Filmmaking and cinematography is, in its essence, storytelling. It’s how we choose to tell those stories that makes it a creative and artistic endeavor. How you choose to present your imagery to your audience will determine how they emotionally, consciously or subconsciously, digest the content. Like a painter choosing their paintbrush, we choose which lens will most effectively capture the desired composition to best tell the story. While it is important to understand the many technical aspects of how a lens works and what lens does what, I would like to put an emphasis on how you can use that technical knowledge to make more artistic compositional choices.
What is a Prime lens?
A prime lens is a lens with one focal length i.e. 24mm, 35mm, 50mm, etc. The benefit of a prime lens is that typically they are faster. What do I mean by “faster”? A lens is referred to as fast when it has a lower f-stop or wider aperture, which is the opening that allows light to pass through the lens.
It is said to be “faster” because it allows you to shoot at a faster shutter speed. This term originates from still photography rather than video since, for video recording, the shutter speed is usually determined by the frames per second being recorded.
Prime lenses can commonly be found with an f-stop of F1.2 or F1.4 where some of the fastest zoom lenses are a F2.8. One of the main benefits of a faster lens for cinematography is that it enables proper exposure in lower light situations because of the increased amount of light allowed through the lens via the wider aperture. Another pro of using a lens with a wider aperture is that it produces a shallower depth of field. Meaning, the plane of focus is thinner resulting in more focus separation between the subject and everything else.
Prime lenses are great for shots that are locked off on a tripod or when we are using some sort of external stabilization like a gimbal or slider because, in most cases, prime lenses are not internally stabilized. Therefore, a prime lens is not always the best choice. In a more “run and gun” or handheld situation where the subject is moving around a lot and there are multiple points of action that I am trying to capture, I would choose a stabilized zoom lens.
What is a Zoom lens?
A zoom lens is a lens with a focal range or multiple focal lengths in one lens, such as a 24mm-105mm or a 70mm-200mm. Zoom lenses are, more often than not, internally stabilized which makes them great for handheld shooting. Zoom lenses provide a lot of versatility and allow a cinematographer to quickly switch from capturing a wide shot to a close up shot without having to drastically change their position or get in the way. This means I am able to efficiently capture more shot variety and that I am not missing shot opportunities due to the limitations of my lens. It is important to choose the right tool for the right environment.
Wide Lens vs Long Lens.
Now that I’ve covered prime vs zoom lenses we can talk about wide vs long lenses. The differentiating technical attributes between these types of lenses is easy to understand but how and why to utilize them is where the art and creativity comes in. A lens like a 24mm is going to have a wide field of view while a lens with a 200mm focal length is going to be a much narrower, compressed view. A long lens or telephoto lens provides the opportunity to capture subjects that are farther away. A very common situation we find ourselves in on active construction sites is that our subject is in a zone that we cannot access due to safety protocols. We then use a long lens to get the shots we want without putting ourselves in danger. Longer lenses are also great for capturing those close up shots that will really showcase something specific.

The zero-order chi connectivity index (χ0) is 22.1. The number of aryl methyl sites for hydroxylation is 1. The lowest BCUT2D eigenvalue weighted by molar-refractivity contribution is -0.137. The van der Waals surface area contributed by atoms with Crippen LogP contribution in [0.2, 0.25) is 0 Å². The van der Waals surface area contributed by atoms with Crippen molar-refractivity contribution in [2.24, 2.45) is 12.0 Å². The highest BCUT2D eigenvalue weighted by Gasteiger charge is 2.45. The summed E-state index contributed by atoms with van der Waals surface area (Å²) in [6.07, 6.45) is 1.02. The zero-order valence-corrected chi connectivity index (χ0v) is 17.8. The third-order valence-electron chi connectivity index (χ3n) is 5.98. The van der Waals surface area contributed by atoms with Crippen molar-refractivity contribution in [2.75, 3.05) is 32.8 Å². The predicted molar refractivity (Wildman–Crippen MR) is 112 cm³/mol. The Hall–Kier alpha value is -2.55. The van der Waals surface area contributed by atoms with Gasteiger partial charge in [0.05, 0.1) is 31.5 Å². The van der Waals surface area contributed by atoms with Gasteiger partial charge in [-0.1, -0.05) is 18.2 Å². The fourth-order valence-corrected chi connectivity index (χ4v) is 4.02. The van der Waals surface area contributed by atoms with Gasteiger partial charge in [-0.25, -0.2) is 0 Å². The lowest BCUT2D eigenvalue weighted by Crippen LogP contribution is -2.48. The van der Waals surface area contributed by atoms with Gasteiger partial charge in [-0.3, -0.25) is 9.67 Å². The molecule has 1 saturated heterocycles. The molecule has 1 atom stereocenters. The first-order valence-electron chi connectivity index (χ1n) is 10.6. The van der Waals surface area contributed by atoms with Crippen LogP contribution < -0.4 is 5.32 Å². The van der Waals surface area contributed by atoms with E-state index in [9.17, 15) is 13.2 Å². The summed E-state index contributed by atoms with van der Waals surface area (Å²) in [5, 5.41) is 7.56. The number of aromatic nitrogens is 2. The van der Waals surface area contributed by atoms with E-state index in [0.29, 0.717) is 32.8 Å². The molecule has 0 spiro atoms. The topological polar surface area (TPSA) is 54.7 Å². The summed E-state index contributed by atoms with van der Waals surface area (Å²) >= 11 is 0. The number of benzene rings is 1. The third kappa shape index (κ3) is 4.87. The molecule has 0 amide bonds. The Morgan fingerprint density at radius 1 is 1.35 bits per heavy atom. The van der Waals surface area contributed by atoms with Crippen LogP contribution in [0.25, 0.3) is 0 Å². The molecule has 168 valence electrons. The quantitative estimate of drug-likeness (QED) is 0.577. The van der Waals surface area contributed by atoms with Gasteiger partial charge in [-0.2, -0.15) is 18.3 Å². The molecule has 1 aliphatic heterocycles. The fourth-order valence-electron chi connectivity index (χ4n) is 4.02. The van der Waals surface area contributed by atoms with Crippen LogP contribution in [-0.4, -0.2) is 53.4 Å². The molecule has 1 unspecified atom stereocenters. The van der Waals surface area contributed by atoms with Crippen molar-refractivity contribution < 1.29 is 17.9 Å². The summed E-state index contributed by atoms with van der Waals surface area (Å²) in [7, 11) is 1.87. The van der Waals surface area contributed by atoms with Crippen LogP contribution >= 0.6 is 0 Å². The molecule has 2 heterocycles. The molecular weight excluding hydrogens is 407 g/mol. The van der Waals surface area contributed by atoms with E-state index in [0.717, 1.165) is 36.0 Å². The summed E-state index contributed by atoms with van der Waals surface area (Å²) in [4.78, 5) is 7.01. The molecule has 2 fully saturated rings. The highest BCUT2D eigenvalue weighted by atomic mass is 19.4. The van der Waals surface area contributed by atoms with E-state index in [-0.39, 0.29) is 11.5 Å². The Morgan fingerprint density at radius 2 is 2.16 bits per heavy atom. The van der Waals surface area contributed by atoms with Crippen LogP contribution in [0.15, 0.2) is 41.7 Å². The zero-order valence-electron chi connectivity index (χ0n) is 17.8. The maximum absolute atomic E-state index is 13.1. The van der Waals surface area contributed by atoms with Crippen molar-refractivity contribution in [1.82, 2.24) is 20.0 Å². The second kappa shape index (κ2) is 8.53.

Wide lenses simply allow you to see more. Wide shots are great for establishing a scene or location or for letting the audience see where we are which will give context to the story and the subject. Wide lenses are also a great tool for injecting some exaggeration of scale. Many real estate photographers and videographers will utilize a wide lens to make spaces feel bigger and to capture more of a space in one shot.
A great way to utilize both of these lenses in the same scenario is during an interview. Setup one camera on a wider lens and another on a longer lens, giving you one wide shot and one close up shot. This not only gives you two angles to cut between in the edit but also provides two different feeling shots. The wider lens is going to provide more spatial context, allowing the viewer to see more of the subject’s environment and the subject themselves. The wide shot will capture more of the subject’s body language and let the audience associate the subject with their environment while the close up shot will be focused on their facial expressions. The longer, close up shot will feel more intimate with the subject and is a good cut away for any emotional bits that may come out during the interview.
Filmmaking is all about telling a story and the story is paramount. I like to think about every shot as having its own micro story that, when put together by our amazing post production team, becomes the whole story. I determine what the story of each shot is by asking myself, “What is the purpose of the shot, what is the subject, what do I want the audience to focus on and how will it work within the whole piece?” Once those questions are answered, I can make a more informed decision on my composition and which lens I can best achieve my vision with. A cinematographer’s job is to figure out the most effective way to display what we want the audience to see. When we choose our composition we are saying “Hey! Look at this.” We want to be purposeful and creative in those choices to produce something worth watching.